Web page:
Tuberculosis (TB) remains a health challenge in most low- and middle-income countries, including those in sub-Saharan Africa. Poverty, smoking, alcoholism, HIV-1 and diabetes mellitus are known drivers of the TB epidemic [1]. Diabetes triples the risk of TB and is associated with adverse outcomes [24]. The TB/diabetes association is increasingly important in low- and middle-income countries experiencing a growing burden of noncommunicable disease. According to the 2013 Global Burden of Disease Study, HIV-1, TB and diabetes rank first, third and ninth among the top 10 causes of life-years lost in South Africa [5].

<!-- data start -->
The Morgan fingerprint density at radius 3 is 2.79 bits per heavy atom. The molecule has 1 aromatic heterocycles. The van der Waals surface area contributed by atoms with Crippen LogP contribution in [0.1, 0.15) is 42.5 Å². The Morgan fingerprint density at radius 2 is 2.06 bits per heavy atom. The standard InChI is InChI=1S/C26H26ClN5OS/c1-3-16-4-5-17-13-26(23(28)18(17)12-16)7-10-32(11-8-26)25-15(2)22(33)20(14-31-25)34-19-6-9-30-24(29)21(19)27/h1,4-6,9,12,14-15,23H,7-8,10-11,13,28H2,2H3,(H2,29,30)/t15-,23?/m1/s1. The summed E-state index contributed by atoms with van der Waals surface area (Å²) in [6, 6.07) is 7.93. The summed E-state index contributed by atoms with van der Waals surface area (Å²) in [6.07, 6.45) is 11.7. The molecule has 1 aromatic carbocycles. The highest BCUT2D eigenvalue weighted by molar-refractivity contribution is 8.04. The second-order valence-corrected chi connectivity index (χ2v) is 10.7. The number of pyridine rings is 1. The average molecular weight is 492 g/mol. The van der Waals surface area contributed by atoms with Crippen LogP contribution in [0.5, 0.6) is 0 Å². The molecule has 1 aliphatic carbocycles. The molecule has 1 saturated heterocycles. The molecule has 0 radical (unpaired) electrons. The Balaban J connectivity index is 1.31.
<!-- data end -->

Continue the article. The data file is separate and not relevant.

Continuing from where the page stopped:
The prevalence of diabetes among TB patients varies by geographic region and background diabetes population in the general population, with a higher prevalence reported in South Asian (25.3–44%) and Latin American (14–39%) populations [612]. In sub-Saharan Africa, diabetes prevalence in TB patients ranges from 8.5% to 16.4%, although a large proportion of diabetes in sub-Saharan Africa remains undiagnosed [1317]. Of note, most studies have used fasting or random blood glucose to diagnose diabetes, which may underestimate the true prevalence. A study in South Africa estimated the general population prevalence of diabetes and impaired glucose tolerance to be 12.3% and 11.2%, respectively [18].